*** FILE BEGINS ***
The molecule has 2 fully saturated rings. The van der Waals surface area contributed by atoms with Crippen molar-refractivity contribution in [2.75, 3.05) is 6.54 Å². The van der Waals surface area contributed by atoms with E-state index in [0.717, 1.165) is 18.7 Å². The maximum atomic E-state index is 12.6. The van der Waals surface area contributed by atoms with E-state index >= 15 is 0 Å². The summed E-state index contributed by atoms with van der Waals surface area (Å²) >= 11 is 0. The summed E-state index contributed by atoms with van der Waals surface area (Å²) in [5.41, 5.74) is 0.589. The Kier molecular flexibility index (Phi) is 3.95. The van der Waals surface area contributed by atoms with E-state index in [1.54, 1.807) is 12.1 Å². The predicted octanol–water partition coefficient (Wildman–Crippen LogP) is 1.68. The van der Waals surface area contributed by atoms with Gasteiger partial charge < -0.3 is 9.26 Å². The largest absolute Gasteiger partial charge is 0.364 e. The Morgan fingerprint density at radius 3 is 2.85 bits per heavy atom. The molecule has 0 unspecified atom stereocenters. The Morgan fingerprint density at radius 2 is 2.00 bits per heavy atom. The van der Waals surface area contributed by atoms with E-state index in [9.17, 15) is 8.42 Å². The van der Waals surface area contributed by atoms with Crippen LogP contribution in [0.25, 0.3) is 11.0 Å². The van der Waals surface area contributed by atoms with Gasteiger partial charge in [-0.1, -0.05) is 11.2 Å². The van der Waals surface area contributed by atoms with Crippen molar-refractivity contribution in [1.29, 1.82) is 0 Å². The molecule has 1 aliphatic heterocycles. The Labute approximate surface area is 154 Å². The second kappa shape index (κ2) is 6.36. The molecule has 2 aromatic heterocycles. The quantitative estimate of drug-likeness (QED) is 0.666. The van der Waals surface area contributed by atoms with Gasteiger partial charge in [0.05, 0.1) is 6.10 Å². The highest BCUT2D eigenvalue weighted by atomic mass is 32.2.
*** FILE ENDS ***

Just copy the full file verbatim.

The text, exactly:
The molecule has 2 fully saturated rings. The van der Waals surface area contributed by atoms with Crippen molar-refractivity contribution in [2.75, 3.05) is 6.54 Å². The van der Waals surface area contributed by atoms with E-state index in [0.717, 1.165) is 18.7 Å². The maximum atomic E-state index is 12.6. The van der Waals surface area contributed by atoms with E-state index >= 15 is 0 Å². The summed E-state index contributed by atoms with van der Waals surface area (Å²) >= 11 is 0. The summed E-state index contributed by atoms with van der Waals surface area (Å²) in [5.41, 5.74) is 0.589. The Kier molecular flexibility index (Phi) is 3.95. The van der Waals surface area contributed by atoms with E-state index in [1.54, 1.807) is 12.1 Å². The predicted octanol–water partition coefficient (Wildman–Crippen LogP) is 1.68. The van der Waals surface area contributed by atoms with Gasteiger partial charge < -0.3 is 9.26 Å². The largest absolute Gasteiger partial charge is 0.364 e. The Morgan fingerprint density at radius 3 is 2.85 bits per heavy atom. The molecule has 0 unspecified atom stereocenters. The Morgan fingerprint density at radius 2 is 2.00 bits per heavy atom. The van der Waals surface area contributed by atoms with E-state index in [9.17, 15) is 8.42 Å². The van der Waals surface area contributed by atoms with Crippen LogP contribution in [0.25, 0.3) is 11.0 Å². The van der Waals surface area contributed by atoms with Gasteiger partial charge in [-0.1, -0.05) is 11.2 Å². The van der Waals surface area contributed by atoms with Crippen molar-refractivity contribution in [1.29, 1.82) is 0 Å². The molecule has 1 aliphatic heterocycles. The Labute approximate surface area is 154 Å². The second kappa shape index (κ2) is 6.36. The molecule has 2 aromatic heterocycles. The quantitative estimate of drug-likeness (QED) is 0.666. The van der Waals surface area contributed by atoms with Gasteiger partial charge in [0.05, 0.1) is 6.10 Å². The highest BCUT2D eigenvalue weighted by atomic mass is 32.2.